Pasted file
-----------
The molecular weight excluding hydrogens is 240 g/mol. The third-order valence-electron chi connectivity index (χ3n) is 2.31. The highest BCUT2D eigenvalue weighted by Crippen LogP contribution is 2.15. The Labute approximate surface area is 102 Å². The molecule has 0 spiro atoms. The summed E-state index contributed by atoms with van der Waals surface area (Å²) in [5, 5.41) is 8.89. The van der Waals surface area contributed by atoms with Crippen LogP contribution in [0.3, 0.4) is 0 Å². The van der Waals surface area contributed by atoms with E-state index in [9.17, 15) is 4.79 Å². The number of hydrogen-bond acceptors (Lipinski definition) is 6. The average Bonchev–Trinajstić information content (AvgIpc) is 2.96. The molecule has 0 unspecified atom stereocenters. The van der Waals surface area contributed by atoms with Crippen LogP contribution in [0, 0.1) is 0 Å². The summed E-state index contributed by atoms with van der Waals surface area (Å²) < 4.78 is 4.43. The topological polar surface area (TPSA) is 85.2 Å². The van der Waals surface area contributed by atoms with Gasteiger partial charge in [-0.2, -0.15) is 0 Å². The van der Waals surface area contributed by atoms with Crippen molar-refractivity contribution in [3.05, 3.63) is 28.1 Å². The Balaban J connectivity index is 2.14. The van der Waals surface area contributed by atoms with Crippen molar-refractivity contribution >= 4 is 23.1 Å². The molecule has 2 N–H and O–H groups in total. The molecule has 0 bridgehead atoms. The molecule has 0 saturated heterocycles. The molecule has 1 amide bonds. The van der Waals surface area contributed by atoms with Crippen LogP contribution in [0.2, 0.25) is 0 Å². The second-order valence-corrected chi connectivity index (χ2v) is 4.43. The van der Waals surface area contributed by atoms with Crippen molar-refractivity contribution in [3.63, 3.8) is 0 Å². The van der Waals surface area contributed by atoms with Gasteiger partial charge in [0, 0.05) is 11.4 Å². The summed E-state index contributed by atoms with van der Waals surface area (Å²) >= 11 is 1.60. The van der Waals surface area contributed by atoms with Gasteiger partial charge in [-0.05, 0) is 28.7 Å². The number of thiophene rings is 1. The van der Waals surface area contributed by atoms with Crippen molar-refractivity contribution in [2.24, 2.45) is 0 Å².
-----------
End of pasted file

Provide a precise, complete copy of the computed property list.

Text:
The molecular weight excluding hydrogens is 240 g/mol. The third-order valence-electron chi connectivity index (χ3n) is 2.31. The highest BCUT2D eigenvalue weighted by Crippen LogP contribution is 2.15. The Labute approximate surface area is 102 Å². The molecule has 0 spiro atoms. The summed E-state index contributed by atoms with van der Waals surface area (Å²) in [5, 5.41) is 8.89. The van der Waals surface area contributed by atoms with Crippen LogP contribution in [0.3, 0.4) is 0 Å². The van der Waals surface area contributed by atoms with E-state index in [9.17, 15) is 4.79 Å². The number of hydrogen-bond acceptors (Lipinski definition) is 6. The average Bonchev–Trinajstić information content (AvgIpc) is 2.96. The molecule has 0 unspecified atom stereocenters. The van der Waals surface area contributed by atoms with Crippen LogP contribution in [0, 0.1) is 0 Å². The summed E-state index contributed by atoms with van der Waals surface area (Å²) < 4.78 is 4.43. The topological polar surface area (TPSA) is 85.2 Å². The van der Waals surface area contributed by atoms with Gasteiger partial charge in [-0.2, -0.15) is 0 Å². The van der Waals surface area contributed by atoms with Crippen molar-refractivity contribution in [3.05, 3.63) is 28.1 Å². The Balaban J connectivity index is 2.14. The van der Waals surface area contributed by atoms with Crippen molar-refractivity contribution >= 4 is 23.1 Å². The molecule has 2 N–H and O–H groups in total. The molecule has 0 bridgehead atoms. The molecule has 0 saturated heterocycles. The molecule has 1 amide bonds. The van der Waals surface area contributed by atoms with Crippen LogP contribution in [0.2, 0.25) is 0 Å². The second-order valence-corrected chi connectivity index (χ2v) is 4.43. The van der Waals surface area contributed by atoms with Crippen molar-refractivity contribution in [3.63, 3.8) is 0 Å². The van der Waals surface area contributed by atoms with Gasteiger partial charge in [0, 0.05) is 11.4 Å². The summed E-state index contributed by atoms with van der Waals surface area (Å²) >= 11 is 1.60. The van der Waals surface area contributed by atoms with Gasteiger partial charge in [-0.05, 0) is 28.7 Å². The number of thiophene rings is 1. The van der Waals surface area contributed by atoms with Crippen molar-refractivity contribution in [2.24, 2.45) is 0 Å².